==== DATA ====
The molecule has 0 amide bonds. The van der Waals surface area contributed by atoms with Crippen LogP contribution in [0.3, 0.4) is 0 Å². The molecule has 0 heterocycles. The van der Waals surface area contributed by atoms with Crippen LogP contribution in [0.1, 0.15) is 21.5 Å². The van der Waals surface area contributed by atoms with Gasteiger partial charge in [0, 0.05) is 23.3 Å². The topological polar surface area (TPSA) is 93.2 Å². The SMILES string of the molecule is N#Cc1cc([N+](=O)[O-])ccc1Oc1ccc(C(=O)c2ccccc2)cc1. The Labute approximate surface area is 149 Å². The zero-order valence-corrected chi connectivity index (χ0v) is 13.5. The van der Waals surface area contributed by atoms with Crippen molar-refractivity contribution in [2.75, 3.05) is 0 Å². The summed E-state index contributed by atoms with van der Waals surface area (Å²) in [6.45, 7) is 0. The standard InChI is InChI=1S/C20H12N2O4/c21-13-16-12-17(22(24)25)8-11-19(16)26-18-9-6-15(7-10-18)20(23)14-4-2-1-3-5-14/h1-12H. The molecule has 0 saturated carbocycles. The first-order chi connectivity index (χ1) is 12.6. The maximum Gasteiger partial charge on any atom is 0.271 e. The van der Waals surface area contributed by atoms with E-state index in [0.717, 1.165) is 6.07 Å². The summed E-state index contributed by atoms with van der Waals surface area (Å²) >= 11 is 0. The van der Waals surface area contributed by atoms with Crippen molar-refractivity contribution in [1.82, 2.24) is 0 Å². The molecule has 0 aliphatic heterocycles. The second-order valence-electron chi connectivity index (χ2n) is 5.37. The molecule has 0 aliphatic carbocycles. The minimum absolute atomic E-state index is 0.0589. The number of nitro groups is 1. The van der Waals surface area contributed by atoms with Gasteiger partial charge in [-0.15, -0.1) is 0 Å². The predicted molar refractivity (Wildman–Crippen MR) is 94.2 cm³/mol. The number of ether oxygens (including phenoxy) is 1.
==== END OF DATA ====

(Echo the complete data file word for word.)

The molecule has 0 amide bonds. The van der Waals surface area contributed by atoms with Crippen LogP contribution in [0.3, 0.4) is 0 Å². The molecule has 0 heterocycles. The van der Waals surface area contributed by atoms with Crippen LogP contribution in [0.1, 0.15) is 21.5 Å². The van der Waals surface area contributed by atoms with Gasteiger partial charge in [0, 0.05) is 23.3 Å². The topological polar surface area (TPSA) is 93.2 Å². The SMILES string of the molecule is N#Cc1cc([N+](=O)[O-])ccc1Oc1ccc(C(=O)c2ccccc2)cc1. The Labute approximate surface area is 149 Å². The zero-order valence-corrected chi connectivity index (χ0v) is 13.5. The van der Waals surface area contributed by atoms with Crippen molar-refractivity contribution in [2.75, 3.05) is 0 Å². The summed E-state index contributed by atoms with van der Waals surface area (Å²) in [6.45, 7) is 0. The standard InChI is InChI=1S/C20H12N2O4/c21-13-16-12-17(22(24)25)8-11-19(16)26-18-9-6-15(7-10-18)20(23)14-4-2-1-3-5-14/h1-12H. The molecule has 0 saturated carbocycles. The first-order chi connectivity index (χ1) is 12.6. The maximum Gasteiger partial charge on any atom is 0.271 e. The van der Waals surface area contributed by atoms with E-state index in [0.717, 1.165) is 6.07 Å². The summed E-state index contributed by atoms with van der Waals surface area (Å²) >= 11 is 0. The van der Waals surface area contributed by atoms with Crippen molar-refractivity contribution in [1.82, 2.24) is 0 Å². The molecule has 0 aliphatic heterocycles. The second-order valence-electron chi connectivity index (χ2n) is 5.37. The molecule has 0 aliphatic carbocycles. The minimum absolute atomic E-state index is 0.0589. The number of nitro groups is 1. The van der Waals surface area contributed by atoms with Gasteiger partial charge in [-0.15, -0.1) is 0 Å². The predicted molar refractivity (Wildman–Crippen MR) is 94.2 cm³/mol. The number of ether oxygens (including phenoxy) is 1.